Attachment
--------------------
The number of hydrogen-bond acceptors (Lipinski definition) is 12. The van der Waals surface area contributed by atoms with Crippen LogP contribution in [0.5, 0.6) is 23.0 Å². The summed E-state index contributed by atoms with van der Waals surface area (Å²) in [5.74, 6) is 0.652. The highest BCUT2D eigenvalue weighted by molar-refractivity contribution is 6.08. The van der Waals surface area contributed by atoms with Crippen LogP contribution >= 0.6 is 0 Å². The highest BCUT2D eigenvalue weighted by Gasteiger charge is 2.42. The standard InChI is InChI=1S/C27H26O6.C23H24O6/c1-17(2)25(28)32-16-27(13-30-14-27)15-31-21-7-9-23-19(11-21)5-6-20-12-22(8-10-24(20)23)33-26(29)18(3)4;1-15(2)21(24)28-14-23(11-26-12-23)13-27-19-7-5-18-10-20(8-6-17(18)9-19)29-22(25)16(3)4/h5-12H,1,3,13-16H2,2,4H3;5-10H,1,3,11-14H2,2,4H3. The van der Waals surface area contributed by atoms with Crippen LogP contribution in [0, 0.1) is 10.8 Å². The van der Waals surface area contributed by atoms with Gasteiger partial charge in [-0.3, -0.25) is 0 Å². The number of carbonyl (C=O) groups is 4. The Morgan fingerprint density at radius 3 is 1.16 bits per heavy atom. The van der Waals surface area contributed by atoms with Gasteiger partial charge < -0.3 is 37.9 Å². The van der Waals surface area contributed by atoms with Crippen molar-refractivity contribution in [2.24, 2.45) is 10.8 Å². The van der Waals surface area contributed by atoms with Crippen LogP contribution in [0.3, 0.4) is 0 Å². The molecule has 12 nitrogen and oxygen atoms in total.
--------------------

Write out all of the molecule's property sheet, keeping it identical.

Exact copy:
The number of hydrogen-bond acceptors (Lipinski definition) is 12. The van der Waals surface area contributed by atoms with Crippen LogP contribution in [0.5, 0.6) is 23.0 Å². The summed E-state index contributed by atoms with van der Waals surface area (Å²) in [5.74, 6) is 0.652. The highest BCUT2D eigenvalue weighted by molar-refractivity contribution is 6.08. The van der Waals surface area contributed by atoms with Crippen LogP contribution >= 0.6 is 0 Å². The highest BCUT2D eigenvalue weighted by Gasteiger charge is 2.42. The standard InChI is InChI=1S/C27H26O6.C23H24O6/c1-17(2)25(28)32-16-27(13-30-14-27)15-31-21-7-9-23-19(11-21)5-6-20-12-22(8-10-24(20)23)33-26(29)18(3)4;1-15(2)21(24)28-14-23(11-26-12-23)13-27-19-7-5-18-10-20(8-6-17(18)9-19)29-22(25)16(3)4/h5-12H,1,3,13-16H2,2,4H3;5-10H,1,3,11-14H2,2,4H3. The van der Waals surface area contributed by atoms with Crippen LogP contribution in [0, 0.1) is 10.8 Å². The van der Waals surface area contributed by atoms with Gasteiger partial charge in [-0.3, -0.25) is 0 Å². The number of carbonyl (C=O) groups is 4. The Morgan fingerprint density at radius 3 is 1.16 bits per heavy atom. The van der Waals surface area contributed by atoms with Gasteiger partial charge < -0.3 is 37.9 Å². The van der Waals surface area contributed by atoms with Crippen molar-refractivity contribution in [2.24, 2.45) is 10.8 Å². The van der Waals surface area contributed by atoms with Crippen LogP contribution in [0.3, 0.4) is 0 Å². The molecule has 12 nitrogen and oxygen atoms in total.